Permeable Reactive Barriers Action Team
Permeable Reactive Barrier Installation Profiles

TriangleChlorinated Solvents

Metals and Inorganics

Fuel Hydrocarbons



TriangleOther Organic Contaminants

Profiles Home View Profiles

Installation Date:

Benzene, Chlorobenzene, 1,2-Dichlorobenzene, 1,4-Dichlorobenzene, Trichloroethene, cis-1,2-Dichloroethene, trans-1,2-Dichloroethene

Reactive Media:
Hydrogen-activation Systems with and without Paladium Catalyst

Vertical Wells Shafts and Horizontal Wells.

Point of Contact:
Dr. Holger Weiss
Tel: +49 341-235-2060
Fax: +49 341-235-2126
Email: weiss@
Leipzig-Halle GMBH
Permoserstr. 15
04318 Leipzig Germany

Dr. Peter Merkel
University of Tübingen
Tel: +49 7071 297 5041
Fax: +49 7071 5059
Email: peter.merkel@
Chair of Applied Geology
Center of Applied Geosciences
Sigwartstr. 10
72076 Tübingen Germany

SAFIRA Test Site, Bitterfeld, Germany

For more than 100 years, open pit lignite mining activities and the related chemical industries have had a serious impact on soil and ground-water quality in the Bitterfeld Region of Germany. Ground water in the region has been contaminated over an area of about 10 mi2. The SAFIRA test site in Bitterfeld was selected as a model location for the demonstration of different types of cleanup technologies under real-world conditions of an in situ pilot plant. A pilot test using reactive columns at the pilot plant was conducted to treat ground water contaminated with benzene (C6H6), chlorobenzene (MCB), 1,2-dichlorobenzene (o-DCB), 1,4-dichlorobenzene (p-DCB), trichloroethylene (TCE), cis-1,2-dichloroethylene (DCE), and trans-1,2-DCE. High levels of sulfate (up to 1,000 mg/L) and chloride (up to 1,300 mg/L) are also present.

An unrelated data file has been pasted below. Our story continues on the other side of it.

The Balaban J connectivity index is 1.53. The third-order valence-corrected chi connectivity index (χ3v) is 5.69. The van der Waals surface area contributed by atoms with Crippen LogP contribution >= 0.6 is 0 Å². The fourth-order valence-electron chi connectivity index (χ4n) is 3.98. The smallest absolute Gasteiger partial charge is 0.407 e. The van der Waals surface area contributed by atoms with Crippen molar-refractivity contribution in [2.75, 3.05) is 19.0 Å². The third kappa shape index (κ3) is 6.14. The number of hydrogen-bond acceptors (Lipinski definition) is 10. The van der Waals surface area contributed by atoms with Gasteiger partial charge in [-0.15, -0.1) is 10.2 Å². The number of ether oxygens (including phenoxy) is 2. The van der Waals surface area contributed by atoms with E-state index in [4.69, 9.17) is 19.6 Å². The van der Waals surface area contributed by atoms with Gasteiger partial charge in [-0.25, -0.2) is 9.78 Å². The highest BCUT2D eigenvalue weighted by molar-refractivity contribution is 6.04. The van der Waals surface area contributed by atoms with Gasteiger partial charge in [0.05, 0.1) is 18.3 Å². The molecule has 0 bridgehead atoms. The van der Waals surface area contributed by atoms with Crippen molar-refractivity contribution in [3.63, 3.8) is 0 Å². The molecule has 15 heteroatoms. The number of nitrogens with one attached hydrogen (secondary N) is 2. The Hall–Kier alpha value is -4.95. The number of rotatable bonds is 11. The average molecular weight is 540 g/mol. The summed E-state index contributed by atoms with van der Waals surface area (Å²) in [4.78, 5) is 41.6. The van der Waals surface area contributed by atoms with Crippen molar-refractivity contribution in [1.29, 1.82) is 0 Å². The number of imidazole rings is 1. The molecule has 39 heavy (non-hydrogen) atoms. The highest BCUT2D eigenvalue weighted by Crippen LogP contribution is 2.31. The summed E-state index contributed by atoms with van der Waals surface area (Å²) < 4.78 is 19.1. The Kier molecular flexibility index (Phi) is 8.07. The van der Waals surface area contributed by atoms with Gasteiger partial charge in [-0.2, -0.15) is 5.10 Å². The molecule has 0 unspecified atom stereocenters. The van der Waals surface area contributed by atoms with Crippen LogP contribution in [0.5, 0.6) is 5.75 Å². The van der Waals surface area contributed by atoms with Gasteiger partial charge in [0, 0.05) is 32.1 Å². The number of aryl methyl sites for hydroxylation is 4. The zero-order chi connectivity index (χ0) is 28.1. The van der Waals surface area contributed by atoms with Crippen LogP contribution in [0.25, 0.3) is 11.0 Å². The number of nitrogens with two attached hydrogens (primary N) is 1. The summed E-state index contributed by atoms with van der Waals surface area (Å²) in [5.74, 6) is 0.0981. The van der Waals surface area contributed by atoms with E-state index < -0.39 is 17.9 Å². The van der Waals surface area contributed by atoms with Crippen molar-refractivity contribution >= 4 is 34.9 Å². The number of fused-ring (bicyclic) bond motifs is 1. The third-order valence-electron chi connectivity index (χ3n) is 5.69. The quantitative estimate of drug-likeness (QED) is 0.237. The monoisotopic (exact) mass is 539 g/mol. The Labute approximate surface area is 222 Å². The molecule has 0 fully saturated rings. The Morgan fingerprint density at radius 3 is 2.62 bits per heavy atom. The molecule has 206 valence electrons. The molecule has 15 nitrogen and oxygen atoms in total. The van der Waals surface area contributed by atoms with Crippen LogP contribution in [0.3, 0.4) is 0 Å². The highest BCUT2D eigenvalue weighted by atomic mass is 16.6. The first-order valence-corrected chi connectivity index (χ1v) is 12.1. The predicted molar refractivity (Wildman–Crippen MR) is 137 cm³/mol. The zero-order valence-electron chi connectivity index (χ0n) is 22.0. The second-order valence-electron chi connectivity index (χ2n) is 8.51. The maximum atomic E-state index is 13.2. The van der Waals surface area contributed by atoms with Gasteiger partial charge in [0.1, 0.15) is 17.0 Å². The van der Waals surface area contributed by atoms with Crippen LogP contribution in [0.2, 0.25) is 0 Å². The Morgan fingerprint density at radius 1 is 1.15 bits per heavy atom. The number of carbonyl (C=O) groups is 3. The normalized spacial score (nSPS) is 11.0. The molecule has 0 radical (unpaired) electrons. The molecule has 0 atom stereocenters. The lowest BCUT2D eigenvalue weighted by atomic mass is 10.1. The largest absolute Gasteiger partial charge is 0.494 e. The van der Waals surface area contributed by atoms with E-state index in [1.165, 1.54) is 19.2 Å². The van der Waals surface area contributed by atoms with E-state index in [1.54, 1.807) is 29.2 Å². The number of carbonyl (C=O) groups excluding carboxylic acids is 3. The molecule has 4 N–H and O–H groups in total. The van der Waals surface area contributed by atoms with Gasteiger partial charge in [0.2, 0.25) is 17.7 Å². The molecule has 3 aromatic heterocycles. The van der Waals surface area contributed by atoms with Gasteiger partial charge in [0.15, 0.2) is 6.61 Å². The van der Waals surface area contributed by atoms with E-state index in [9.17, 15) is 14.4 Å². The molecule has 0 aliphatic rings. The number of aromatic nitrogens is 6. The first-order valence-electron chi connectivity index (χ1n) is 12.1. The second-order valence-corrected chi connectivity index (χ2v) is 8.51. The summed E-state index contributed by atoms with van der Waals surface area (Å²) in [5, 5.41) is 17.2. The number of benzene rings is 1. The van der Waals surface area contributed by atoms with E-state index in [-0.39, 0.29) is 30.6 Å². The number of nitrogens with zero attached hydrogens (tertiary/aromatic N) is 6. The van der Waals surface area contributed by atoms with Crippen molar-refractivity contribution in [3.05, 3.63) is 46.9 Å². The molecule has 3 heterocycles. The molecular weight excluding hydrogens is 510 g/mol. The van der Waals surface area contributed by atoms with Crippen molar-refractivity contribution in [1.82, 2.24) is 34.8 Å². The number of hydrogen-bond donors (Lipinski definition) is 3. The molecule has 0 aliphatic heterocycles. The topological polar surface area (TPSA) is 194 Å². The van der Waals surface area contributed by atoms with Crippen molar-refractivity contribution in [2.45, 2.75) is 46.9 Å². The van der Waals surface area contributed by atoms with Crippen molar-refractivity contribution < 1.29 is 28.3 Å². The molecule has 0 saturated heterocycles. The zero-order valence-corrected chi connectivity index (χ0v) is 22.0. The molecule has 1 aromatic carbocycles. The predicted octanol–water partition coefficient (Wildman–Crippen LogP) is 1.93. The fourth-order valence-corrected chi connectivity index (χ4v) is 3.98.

The goal of the demonstration is the development and implementation of innovative low-energy or passive water treatment technologies for mixed organic contaminants for full-scale in situ application. The SAFIRA test site is underlain by an upper and lower aquifer separated by a 26-ft thick lignite seam. The upper aquifer extends approximately 65 ft below ground surface (bgs) and is comprised of Quaternary glacio-fluvial sand and gravel with intercalated silt. The lower aquifer is about 91 ft-164 ft bgs and is comprised of Tertiary sands. The water table in the area averages 20 ft bgs.

Five 10-ft-diameter vertical well shafts were drilled perpendicular to ground-water flow to a depth of 75 ft bgs. The distance between the well shafts is approximately 62 ft. Ground water is collected from each shaft by two 33-ft-long horizontal wells drilled at an angle of 60°. The pilot plant houses 20 reactors that range in length from 3 ft - 20 ft, depending on the technology it uses. The reactors are designed for a permanent system pressure of 3 bars (2.96 atm) and are operated in a flow-through mode from bottom to top. Flow rates can be varied up to 106 gal/hr.

The combined cost for the installation and design of the pilot system was 11 million Deutsche Marks. Some problems were encountered during the pilot test. Anaerobic degradation of the chlorobenzene could not be shown in the reactors. In addition, sulfate reduction was found to cause catalyst poisoning.

Based on promising results of the pilot test and laboratory experiments, several physical/chemical methods were selected to be tested in a large-scale in situ application, including zeolite-supported palladium catalysis. The pilot project will conclude in June 2002. It is expected that the SAFIRA test site will receive additional public funding over the next few years.

Lessons Learned

One lesson learned from the pilot thus far is that it is likely the complex mixture of contaminants in the ground water at Bitterfeld will require a combination of treatment technologies.



Remediation Technologies Development Forum
Sponsored by the Technology Innovation Program

Date Last Modified: May 31, 2001